I want to continue my series of articles on how a construction Resident Engineer gears up to get a new project started. So far, we’ve done a lot of cursory job review & walked the site: I think it’s time to turn things up a notch and start producing some tangible output.
But before we jump into the plans & specs with both feet, I want to talk about organization.
Let’s quickly reset the table on where we are in the job setup process so that we can have some context as to what our next assignments are.
So far, we’ve gotten a chance to “Drill In” the documents a bit. Remember that at this early juncture, we’ve gotten into the drawings, gained some general knowledge on where things are, what we’re generally building, and the constraints that we’ll be working under. We’ve had a chance to run through the pay items and have flipped through the specifications. We’ve gotten our boots on the ground, walked the site, and have gotten a little bit of a feel for the conditions. And, we’ve got a whole bunch of stray notes, thoughts & issues that we want to look into.
Now, we’ve got to make semblance of all of these pieces.
We’ve got questions that need answers.
We’ve got research we need to do.
We have to start thinking about some of our administrative duties. There are a lot of moving parts.
Starting to feel overwhelmed?
That’s OK: It’s part of the process. It happens to all of us.
Look, chances are that you haven’t been in this position before. A lot of what you are experiencing is new. Sure, you’ve been on site, you’ve worked with the contractor’s crews, you’ve done a lot of inspection on a lot of different jobs. You are comfortable dealing with the field work, the inspection & documentation tasks. Maybe you’ve been asked to sit in on a couple of progress meetings.
But now, you are out in front. People are starting to look to you to weigh in. To give them direction. To make decisions. To push issues from questions to answers. You are on-point.
The key to managing the stress & anxiety that you might be feeling is by staying organized. Keep the issues, questions, tasks, etc. written down somewhere. Log them. Write them. Type them. Get them off of your mind. Once you write something down, it can be managed. If it sits in your brain, it clouds & clutters.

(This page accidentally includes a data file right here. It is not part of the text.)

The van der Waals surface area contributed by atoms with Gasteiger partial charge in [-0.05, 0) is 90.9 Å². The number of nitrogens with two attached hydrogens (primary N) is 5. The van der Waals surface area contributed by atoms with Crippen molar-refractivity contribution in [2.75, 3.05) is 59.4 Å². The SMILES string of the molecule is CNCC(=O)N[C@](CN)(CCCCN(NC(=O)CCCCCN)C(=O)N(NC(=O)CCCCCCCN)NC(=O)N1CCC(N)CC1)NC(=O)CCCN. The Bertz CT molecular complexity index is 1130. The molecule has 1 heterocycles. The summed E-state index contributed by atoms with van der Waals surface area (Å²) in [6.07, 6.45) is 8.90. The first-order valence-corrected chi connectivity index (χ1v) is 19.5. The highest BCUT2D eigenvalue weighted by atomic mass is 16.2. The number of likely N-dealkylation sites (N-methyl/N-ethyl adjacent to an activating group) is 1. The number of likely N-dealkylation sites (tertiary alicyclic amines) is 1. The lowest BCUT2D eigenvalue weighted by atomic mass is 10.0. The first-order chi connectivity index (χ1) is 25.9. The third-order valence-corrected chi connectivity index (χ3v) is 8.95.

OK, lets’ get rolling.
The Next Courses of Action
There are 3 “Big Chunks” of job preparation & set up that we need to start attacking:
–Detailed Plan Review
–Administrative Job Setup
–Existing Conditions Documentation
Although the task level assignments involved with these focus areas will probably be occurring simultaneously within your team, I’d like to deal with each of them as separate articles so we can give each of them a thorough review.
For this article, let’s take a look at advancing our “Drill In” of the documents and heighten our technical understanding of the project. Let’s work on a more focused approach to our plan & specification review.
Digging Deeper into the Documents
So if you are a coffee drinker, this would be a good time to grab a fresh cup, sit down at your desk, and prepare to immerse yourself into your project. There are obviously tons of pages of information that need your attention.
Common theme: Stay organized. Be methodical. Write things down.
Let’s acknowledge something: Everyone processes information differently. Some people are visual thinkers who use pictures & colors. Some people are checklist builders. Some are bullet point makers. Some people have the cerebral ability to read something once and have it memorized. You have to determine how you best process information. The key is that you have a system, that you implement it consistently, and that you remain diligent with it.
I’m going to give you a little personal insight that I’m not too proud of: I have a shitty memory when it comes to reading comprehension. No, I don’t look for books that have a lot of pictures (remember when you’d do that in grade school…?) I love reading. I love learning. I’ve just never been able to have instant recall, particularly when it comes to things like specification requirements or detailed plan notes. I like to think that I’m pretty good with numbers. My memory recall does really well photographically. I’m absolutely terrible with dates. Rain Man won’t be out of a job on my account, let’s put it that way….
I am a visual guy. Pictures. Colors. Notes on plan sheets. Lists. Checklists. Bullet points.
I’ve always needed ways to short circuit my brain to be able to account for my short-comings. I’ve built systems that do that. If you are mentally built like me, then a lot of what I’m presenting in this article will be right up your alley.
Let’s run through how I navigate issues and keep things in order. Some say I’m anal retentive: I’d agree with them 100%.
Getting into the Weeds
Cracking open the plans and really diving into them is one of the fun parts of the project. As the battlefield commander, you are now going to be shifting your mindset from generalities into specifics.
As I discussed in my last article, I provided a laundry list of questions to ask yourself related to getting an “Understanding” of the project. We now need to drill into those questions to find the answers.
Over the years, I’ve tracked “Open Issues” in several different ways. All of them are effective in their own way. For me, none is more useful than another, they all work, it’s just a matter of picking the right system for me for the right mission.
Here are a few ways that I’ve done it:
1. Mind Maps
In the late 90’s, I was an avid reader of Fast Company magazine, which, at the time, published a lot of content about management & technology, leadership and companies that were advancing in the faster-moving sectors. I remember stumbling onto an ad for a program called MindManager.
I had heard the concept of mind mapping while I was reading a book about Leonardo DaVinci (I’ll save my interest in him for a future article…). He is known to have kept a lot of his notes & ideas in this format.
Mind mapping is basically brain dumping. It’s writing things down as they come to your mind. They can be scattered thoughts or they can be very specific, it just depends on what is working through your brain at the time. It’s kind of like logging your brain’s flow state.